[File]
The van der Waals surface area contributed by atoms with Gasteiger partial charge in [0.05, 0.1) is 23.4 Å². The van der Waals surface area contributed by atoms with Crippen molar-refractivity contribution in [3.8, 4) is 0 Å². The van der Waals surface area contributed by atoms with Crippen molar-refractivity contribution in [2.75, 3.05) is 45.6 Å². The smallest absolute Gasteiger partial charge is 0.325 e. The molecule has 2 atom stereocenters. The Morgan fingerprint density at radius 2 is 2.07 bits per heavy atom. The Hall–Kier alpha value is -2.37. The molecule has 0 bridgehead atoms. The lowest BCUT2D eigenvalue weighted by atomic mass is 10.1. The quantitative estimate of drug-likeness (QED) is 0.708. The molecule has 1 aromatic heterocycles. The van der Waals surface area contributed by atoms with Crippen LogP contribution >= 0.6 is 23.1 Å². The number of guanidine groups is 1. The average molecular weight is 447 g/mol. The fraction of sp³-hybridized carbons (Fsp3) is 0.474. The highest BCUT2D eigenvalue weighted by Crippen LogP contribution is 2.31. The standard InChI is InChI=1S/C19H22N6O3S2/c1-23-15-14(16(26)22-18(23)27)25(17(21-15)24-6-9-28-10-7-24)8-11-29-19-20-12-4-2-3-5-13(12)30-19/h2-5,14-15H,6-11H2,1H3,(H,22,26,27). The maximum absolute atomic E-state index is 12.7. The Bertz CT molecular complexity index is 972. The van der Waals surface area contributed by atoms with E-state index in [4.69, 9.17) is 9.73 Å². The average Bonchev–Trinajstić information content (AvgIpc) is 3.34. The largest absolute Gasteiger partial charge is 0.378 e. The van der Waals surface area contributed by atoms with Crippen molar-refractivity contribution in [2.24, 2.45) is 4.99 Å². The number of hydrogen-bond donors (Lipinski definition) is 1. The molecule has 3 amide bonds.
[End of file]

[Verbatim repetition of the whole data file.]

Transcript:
The van der Waals surface area contributed by atoms with Gasteiger partial charge in [0.05, 0.1) is 23.4 Å². The van der Waals surface area contributed by atoms with Crippen molar-refractivity contribution in [3.8, 4) is 0 Å². The van der Waals surface area contributed by atoms with Crippen molar-refractivity contribution in [2.75, 3.05) is 45.6 Å². The smallest absolute Gasteiger partial charge is 0.325 e. The molecule has 2 atom stereocenters. The Morgan fingerprint density at radius 2 is 2.07 bits per heavy atom. The Hall–Kier alpha value is -2.37. The molecule has 0 bridgehead atoms. The lowest BCUT2D eigenvalue weighted by atomic mass is 10.1. The quantitative estimate of drug-likeness (QED) is 0.708. The molecule has 1 aromatic heterocycles. The van der Waals surface area contributed by atoms with Crippen LogP contribution >= 0.6 is 23.1 Å². The number of guanidine groups is 1. The average molecular weight is 447 g/mol. The fraction of sp³-hybridized carbons (Fsp3) is 0.474. The highest BCUT2D eigenvalue weighted by Crippen LogP contribution is 2.31. The standard InChI is InChI=1S/C19H22N6O3S2/c1-23-15-14(16(26)22-18(23)27)25(17(21-15)24-6-9-28-10-7-24)8-11-29-19-20-12-4-2-3-5-13(12)30-19/h2-5,14-15H,6-11H2,1H3,(H,22,26,27). The maximum absolute atomic E-state index is 12.7. The Bertz CT molecular complexity index is 972. The van der Waals surface area contributed by atoms with E-state index in [4.69, 9.17) is 9.73 Å². The average Bonchev–Trinajstić information content (AvgIpc) is 3.34. The largest absolute Gasteiger partial charge is 0.378 e. The van der Waals surface area contributed by atoms with Crippen molar-refractivity contribution in [2.24, 2.45) is 4.99 Å². The number of hydrogen-bond donors (Lipinski definition) is 1. The molecule has 3 amide bonds.